How an Unlikely Family History Website Transformed Cold Case Investigations

How an Unlikely Family History Website Transformed Cold Case Investigations

Curtis Rogers enjoys helping people solve family history puzzles. He inadvertently created a database that can now identify 60 percent of Americans of Northern European ancestry.

An 80-Year-Old Man's ​Website Collected 1 Million DNA Profiles. Now Police Have Used It to Solve 15 Murders and Other Crimes

Plus, the death of Microsoft co-founder Paul Allen, National Boss's Day, and the skills the CEO of LinkedIn thinks you should develop.

A popular genealogy website just helped solve a serial killer cold case in Oregon

On Thursday, detectives in Portland, Ore. announced that a long-cold local murder case finally came to a resolution, 40 years after the fact. In 1979, 20-year-old Anna Marie Hlavka was found dead in
Sooner or Later Your Cousin’s DNA Is Going to Solve a Murder

Sooner or Later Your Cousin’s DNA Is Going to Solve a Murder

Dr. Barbara Rae-Venter, a genetic genealogist and retired patent attorney, helped identify a suspect in the Golden State Killer case using DNA that the authorities had shared with the genealogical
Sooner or Later Your Cousin’s DNA Is Going to Solve a Murder

Sooner or Later Your Cousin’s DNA Is Going to Solve a Murder

Dr. Barbara Rae-Venter, a genetic genealogist and retired patent attorney, helped identify a suspect in the Golden State Killer case using DNA that the authorities had shared with the genealogical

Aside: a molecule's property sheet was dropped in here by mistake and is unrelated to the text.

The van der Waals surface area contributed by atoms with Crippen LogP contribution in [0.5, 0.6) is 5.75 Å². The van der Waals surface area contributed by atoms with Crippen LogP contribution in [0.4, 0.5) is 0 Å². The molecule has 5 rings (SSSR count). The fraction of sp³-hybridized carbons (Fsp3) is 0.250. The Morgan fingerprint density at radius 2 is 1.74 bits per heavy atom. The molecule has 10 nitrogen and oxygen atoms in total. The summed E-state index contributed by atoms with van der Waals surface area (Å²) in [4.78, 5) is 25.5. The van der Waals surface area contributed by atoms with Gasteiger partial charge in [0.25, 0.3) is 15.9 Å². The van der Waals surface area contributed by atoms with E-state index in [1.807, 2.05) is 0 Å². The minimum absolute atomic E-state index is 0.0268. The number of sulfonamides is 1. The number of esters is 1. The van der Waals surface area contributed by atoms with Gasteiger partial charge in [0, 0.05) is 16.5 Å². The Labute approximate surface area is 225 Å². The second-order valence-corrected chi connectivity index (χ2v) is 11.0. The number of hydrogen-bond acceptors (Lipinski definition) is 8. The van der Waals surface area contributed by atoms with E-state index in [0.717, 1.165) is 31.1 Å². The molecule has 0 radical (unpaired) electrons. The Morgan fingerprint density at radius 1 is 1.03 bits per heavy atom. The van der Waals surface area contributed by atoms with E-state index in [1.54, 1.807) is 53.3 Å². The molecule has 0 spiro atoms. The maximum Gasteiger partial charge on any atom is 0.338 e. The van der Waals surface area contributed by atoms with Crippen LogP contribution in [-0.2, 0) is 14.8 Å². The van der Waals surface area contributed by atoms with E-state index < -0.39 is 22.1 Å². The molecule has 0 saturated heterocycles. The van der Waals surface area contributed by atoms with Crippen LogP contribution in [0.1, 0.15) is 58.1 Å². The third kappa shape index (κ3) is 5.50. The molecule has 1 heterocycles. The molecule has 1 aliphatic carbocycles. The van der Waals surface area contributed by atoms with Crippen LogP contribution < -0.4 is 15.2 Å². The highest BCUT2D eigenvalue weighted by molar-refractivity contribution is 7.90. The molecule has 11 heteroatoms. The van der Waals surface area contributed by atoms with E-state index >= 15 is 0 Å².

Sooner or Later Your Cousin’s DNA Is Going to Solve a Murder

Sooner or Later Your Cousin’s DNA Is Going to Solve a Murder

Dr. Barbara Rae-Venter, a genetic genealogist and retired patent attorney, helped identify a suspect in the Golden State Killer case using DNA that the authorities had shared with the genealogical
Sooner or Later Your Cousin’s DNA Is Going to Solve a Murder

Sooner or Later Your Cousin’s DNA Is Going to Solve a Murder

Dr. Barbara Rae-Venter, a genetic genealogist and retired patent attorney, helped identify a suspect in the Golden State Killer case using DNA that the authorities had shared with the genealogical
Sooner or Later Your Cousin’s DNA Is Going to Solve a Murder

Sooner or Later Your Cousin’s DNA Is Going to Solve a Murder

Dr. Barbara Rae-Venter, a genetic genealogist and retired patent attorney, helped identify a suspect in the Golden State Killer case using DNA that the authorities had shared with the genealogical
How Volunteer Sleuths Identified a Hiker and Her Killer After 36 Years

How Volunteer Sleuths Identified a Hiker and Her Killer After 36 Years

From left, Colleen Fitzpatrick, Margaret Press, Ruth Foreman and Cheryl Hester, who helped identify the body of Mary Silvani, at her grave in Reno, Nev. The site is marked only by an irrigation flag.
How Volunteer Sleuths Identified a Hiker and Her Killer After 36 Years

How Volunteer Sleuths Identified a Hiker and Her Killer After 36 Years

From left, Colleen Fitzpatrick, Margaret Press, Ruth Foreman and Cheryl Hester, who helped identify the body of Mary Silvani, at her grave in Reno, Nev. The site is marked only by an irrigation flag.